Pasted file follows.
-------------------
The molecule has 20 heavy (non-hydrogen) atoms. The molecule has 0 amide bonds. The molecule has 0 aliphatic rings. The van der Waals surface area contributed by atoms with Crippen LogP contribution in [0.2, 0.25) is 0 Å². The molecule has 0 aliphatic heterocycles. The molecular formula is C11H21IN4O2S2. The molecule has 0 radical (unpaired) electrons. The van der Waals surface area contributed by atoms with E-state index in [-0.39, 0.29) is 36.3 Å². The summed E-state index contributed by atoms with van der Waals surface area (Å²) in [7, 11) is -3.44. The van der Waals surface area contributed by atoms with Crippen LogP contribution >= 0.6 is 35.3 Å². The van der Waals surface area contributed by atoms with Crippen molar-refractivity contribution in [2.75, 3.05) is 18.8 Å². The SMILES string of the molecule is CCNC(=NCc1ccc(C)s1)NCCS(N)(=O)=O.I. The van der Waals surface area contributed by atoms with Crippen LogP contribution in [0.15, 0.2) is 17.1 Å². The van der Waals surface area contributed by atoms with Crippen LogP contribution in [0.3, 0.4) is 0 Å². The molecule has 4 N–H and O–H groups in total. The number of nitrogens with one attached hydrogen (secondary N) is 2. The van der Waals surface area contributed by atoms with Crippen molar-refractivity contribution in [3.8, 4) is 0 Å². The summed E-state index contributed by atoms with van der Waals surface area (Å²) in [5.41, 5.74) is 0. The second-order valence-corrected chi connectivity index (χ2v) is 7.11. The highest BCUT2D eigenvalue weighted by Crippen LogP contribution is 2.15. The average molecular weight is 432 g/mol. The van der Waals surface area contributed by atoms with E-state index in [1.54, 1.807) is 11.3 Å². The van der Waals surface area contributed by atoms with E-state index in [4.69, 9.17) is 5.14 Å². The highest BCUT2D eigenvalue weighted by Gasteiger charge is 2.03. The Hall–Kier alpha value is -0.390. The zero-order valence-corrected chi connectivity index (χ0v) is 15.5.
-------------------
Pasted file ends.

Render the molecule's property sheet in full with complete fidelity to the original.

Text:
The molecule has 20 heavy (non-hydrogen) atoms. The molecule has 0 amide bonds. The molecule has 0 aliphatic rings. The van der Waals surface area contributed by atoms with Crippen LogP contribution in [0.2, 0.25) is 0 Å². The molecule has 0 aliphatic heterocycles. The molecular formula is C11H21IN4O2S2. The molecule has 0 radical (unpaired) electrons. The van der Waals surface area contributed by atoms with E-state index in [-0.39, 0.29) is 36.3 Å². The summed E-state index contributed by atoms with van der Waals surface area (Å²) in [7, 11) is -3.44. The van der Waals surface area contributed by atoms with Crippen LogP contribution >= 0.6 is 35.3 Å². The van der Waals surface area contributed by atoms with Crippen molar-refractivity contribution in [2.75, 3.05) is 18.8 Å². The SMILES string of the molecule is CCNC(=NCc1ccc(C)s1)NCCS(N)(=O)=O.I. The van der Waals surface area contributed by atoms with Crippen LogP contribution in [0.15, 0.2) is 17.1 Å². The van der Waals surface area contributed by atoms with Crippen LogP contribution in [0.3, 0.4) is 0 Å². The molecule has 4 N–H and O–H groups in total. The number of nitrogens with one attached hydrogen (secondary N) is 2. The van der Waals surface area contributed by atoms with Crippen molar-refractivity contribution in [3.8, 4) is 0 Å². The summed E-state index contributed by atoms with van der Waals surface area (Å²) in [5.41, 5.74) is 0. The second-order valence-corrected chi connectivity index (χ2v) is 7.11. The highest BCUT2D eigenvalue weighted by Crippen LogP contribution is 2.15. The average molecular weight is 432 g/mol. The van der Waals surface area contributed by atoms with E-state index in [1.54, 1.807) is 11.3 Å². The van der Waals surface area contributed by atoms with E-state index in [4.69, 9.17) is 5.14 Å². The highest BCUT2D eigenvalue weighted by Gasteiger charge is 2.03. The Hall–Kier alpha value is -0.390. The zero-order valence-corrected chi connectivity index (χ0v) is 15.5.